Wednesday, March 16, 2011

Kinda like a home mortgage only...tastier!

Asparagus is a hardy perennial and is one of the first crops harvested every spring. The bonus asparagus gives is it's durability and cooking versatility. The plant can last for 30 years or more in the garden, and is a great vegetable to outline your garden in. Since you won't be digging it up every year and starting anew, it's important to plant it 7-8 inches underground, out of the way of your annual tillage.

Early spring is the perfect time to plant your asparagus, you can also plant it in the fall. When planting it, dig a trench 7-8 inches underground and cover it up with a few inches of soil. You'll continue to add soil as the season progresses, similar to planting potatoes.

While asparagus produces a substantial root system, and is fairly resistant to stressful conditions, it is imperative that it is planted in well drained soil and in full sun. Since spears begin to shoot up in early April, it is likely that some of the spears may be damaged by frost. If this happens, simply remove the damaged spears, and the plant will quickly send new spears to replace them.

To harvest asparagus, after the first year, simply snap the spears 1/2-3/4 inch above the soil level. If you'd prefer to cut the spears, simply cut just below the soil level. In order to avoid woody stems, keep them under 10 inches. Asparagus is a second year crop, meaning you won't harvest anything the first year.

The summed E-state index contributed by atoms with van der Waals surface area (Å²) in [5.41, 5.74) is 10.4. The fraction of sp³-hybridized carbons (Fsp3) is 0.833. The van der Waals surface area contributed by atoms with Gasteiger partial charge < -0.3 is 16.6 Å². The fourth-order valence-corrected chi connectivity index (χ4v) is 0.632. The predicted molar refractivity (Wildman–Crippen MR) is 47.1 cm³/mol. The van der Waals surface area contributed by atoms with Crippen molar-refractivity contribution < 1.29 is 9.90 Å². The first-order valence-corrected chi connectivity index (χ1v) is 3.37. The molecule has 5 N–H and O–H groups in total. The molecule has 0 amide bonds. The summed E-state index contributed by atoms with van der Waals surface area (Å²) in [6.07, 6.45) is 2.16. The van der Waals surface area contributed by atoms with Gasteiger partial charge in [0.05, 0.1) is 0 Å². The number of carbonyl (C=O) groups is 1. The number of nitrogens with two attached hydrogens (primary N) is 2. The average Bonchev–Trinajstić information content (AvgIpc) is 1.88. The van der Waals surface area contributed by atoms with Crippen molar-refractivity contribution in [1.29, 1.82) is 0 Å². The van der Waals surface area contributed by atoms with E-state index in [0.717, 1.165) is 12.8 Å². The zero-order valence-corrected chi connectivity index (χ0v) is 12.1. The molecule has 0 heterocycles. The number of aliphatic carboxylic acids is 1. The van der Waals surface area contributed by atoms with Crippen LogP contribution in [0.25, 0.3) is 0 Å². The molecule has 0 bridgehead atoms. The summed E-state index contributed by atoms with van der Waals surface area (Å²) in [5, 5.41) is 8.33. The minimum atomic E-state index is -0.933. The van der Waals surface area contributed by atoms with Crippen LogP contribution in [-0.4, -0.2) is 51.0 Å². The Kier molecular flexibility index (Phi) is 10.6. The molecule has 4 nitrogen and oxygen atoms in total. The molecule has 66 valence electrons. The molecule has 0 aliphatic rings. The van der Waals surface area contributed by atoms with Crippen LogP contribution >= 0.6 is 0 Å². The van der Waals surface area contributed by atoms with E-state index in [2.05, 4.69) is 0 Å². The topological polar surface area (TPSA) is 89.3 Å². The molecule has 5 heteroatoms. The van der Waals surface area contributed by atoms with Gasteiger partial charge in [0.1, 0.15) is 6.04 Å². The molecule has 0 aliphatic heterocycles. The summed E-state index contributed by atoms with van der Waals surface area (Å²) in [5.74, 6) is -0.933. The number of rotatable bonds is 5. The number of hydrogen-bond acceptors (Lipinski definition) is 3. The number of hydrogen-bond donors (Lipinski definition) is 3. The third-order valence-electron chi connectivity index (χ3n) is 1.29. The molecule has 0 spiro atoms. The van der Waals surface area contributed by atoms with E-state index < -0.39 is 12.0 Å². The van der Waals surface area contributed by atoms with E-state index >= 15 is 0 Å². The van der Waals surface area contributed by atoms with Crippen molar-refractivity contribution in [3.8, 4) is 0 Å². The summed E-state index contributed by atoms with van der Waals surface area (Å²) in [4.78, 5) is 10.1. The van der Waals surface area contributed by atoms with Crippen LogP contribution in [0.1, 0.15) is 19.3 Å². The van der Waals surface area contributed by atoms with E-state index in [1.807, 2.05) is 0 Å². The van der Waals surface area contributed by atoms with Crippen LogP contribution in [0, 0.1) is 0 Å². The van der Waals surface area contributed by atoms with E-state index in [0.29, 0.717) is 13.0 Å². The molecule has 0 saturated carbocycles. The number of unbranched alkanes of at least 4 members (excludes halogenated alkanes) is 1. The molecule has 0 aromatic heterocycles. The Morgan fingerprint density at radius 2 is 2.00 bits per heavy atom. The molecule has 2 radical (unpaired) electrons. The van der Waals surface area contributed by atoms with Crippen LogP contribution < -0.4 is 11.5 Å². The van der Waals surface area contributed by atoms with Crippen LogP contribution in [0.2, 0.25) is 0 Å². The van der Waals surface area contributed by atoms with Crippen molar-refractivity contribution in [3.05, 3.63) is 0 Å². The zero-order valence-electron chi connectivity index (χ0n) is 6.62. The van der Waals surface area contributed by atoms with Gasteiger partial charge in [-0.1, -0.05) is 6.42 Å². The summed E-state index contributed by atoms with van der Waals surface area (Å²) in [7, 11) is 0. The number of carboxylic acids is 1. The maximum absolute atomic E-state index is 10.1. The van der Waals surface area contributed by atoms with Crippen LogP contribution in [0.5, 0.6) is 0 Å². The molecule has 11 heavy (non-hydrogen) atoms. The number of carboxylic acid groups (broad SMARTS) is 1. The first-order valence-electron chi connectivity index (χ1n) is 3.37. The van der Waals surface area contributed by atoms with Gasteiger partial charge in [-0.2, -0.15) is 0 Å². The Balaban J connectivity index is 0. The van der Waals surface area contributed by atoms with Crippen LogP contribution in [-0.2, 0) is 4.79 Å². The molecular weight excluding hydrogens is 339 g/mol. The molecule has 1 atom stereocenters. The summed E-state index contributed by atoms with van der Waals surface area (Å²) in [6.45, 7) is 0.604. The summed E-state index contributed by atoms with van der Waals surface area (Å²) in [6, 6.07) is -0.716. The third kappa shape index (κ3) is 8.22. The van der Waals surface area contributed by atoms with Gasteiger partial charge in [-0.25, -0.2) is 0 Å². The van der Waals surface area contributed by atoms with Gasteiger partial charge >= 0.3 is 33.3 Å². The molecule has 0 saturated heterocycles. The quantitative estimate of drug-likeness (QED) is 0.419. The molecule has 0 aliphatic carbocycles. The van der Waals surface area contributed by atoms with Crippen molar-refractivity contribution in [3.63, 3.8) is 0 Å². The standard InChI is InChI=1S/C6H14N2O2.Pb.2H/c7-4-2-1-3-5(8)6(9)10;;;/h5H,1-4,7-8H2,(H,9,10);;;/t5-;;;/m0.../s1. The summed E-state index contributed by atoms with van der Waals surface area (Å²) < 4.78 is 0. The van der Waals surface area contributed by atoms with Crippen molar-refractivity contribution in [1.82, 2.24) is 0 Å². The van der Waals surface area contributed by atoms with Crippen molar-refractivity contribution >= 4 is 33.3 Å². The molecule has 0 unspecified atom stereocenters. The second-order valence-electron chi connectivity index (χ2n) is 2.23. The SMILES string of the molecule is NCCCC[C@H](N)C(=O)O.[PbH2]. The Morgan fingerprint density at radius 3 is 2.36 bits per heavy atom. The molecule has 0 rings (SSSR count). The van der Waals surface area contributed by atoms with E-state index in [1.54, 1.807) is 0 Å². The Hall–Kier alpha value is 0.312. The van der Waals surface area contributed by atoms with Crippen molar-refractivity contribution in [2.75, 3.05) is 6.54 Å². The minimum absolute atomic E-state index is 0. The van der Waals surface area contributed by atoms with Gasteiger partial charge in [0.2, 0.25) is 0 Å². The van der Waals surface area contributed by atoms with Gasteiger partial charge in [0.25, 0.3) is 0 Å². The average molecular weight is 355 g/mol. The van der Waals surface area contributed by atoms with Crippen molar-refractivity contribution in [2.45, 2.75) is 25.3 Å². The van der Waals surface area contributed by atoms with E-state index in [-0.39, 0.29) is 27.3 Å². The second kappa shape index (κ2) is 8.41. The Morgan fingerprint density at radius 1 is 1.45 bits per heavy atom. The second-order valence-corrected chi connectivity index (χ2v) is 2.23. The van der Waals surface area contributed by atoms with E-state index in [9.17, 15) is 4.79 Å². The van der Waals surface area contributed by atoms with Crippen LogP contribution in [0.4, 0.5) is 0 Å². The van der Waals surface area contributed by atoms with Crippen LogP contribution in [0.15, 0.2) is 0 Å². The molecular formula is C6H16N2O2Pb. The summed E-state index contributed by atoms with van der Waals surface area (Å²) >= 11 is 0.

Asparagus is such a fantastic vegetable with a variety of ways to serve it up. Whether it's on the grill, steamed, cooked on a skillet, or however your taste buds prefer, fresh asparagus is hard to beat!

Tuesday, March 8, 2011

Growing potatoes is one of those crops that is extra rewarding because when it's harvest time, it's literally like digging for treasure! We'll walk you through the steps of planting potatoes, it's literally easy as 1,2,3.

Take your seed potatoes and cut them into chunks (quarters work well) and let them dry out a bit...

Once your chunks have had a chance to dry out, place them on top of a 2-3" layer of soil in your container. We recommend using SmartPot containers...

Cover the tops of your potato chunks with another 1-2" of soil. Once the foliage begins to grow, add some more soil. Once the foliage begins to die, let the fun harvest begin!

Wednesday, March 2, 2011

Prevent Crabgrass Today!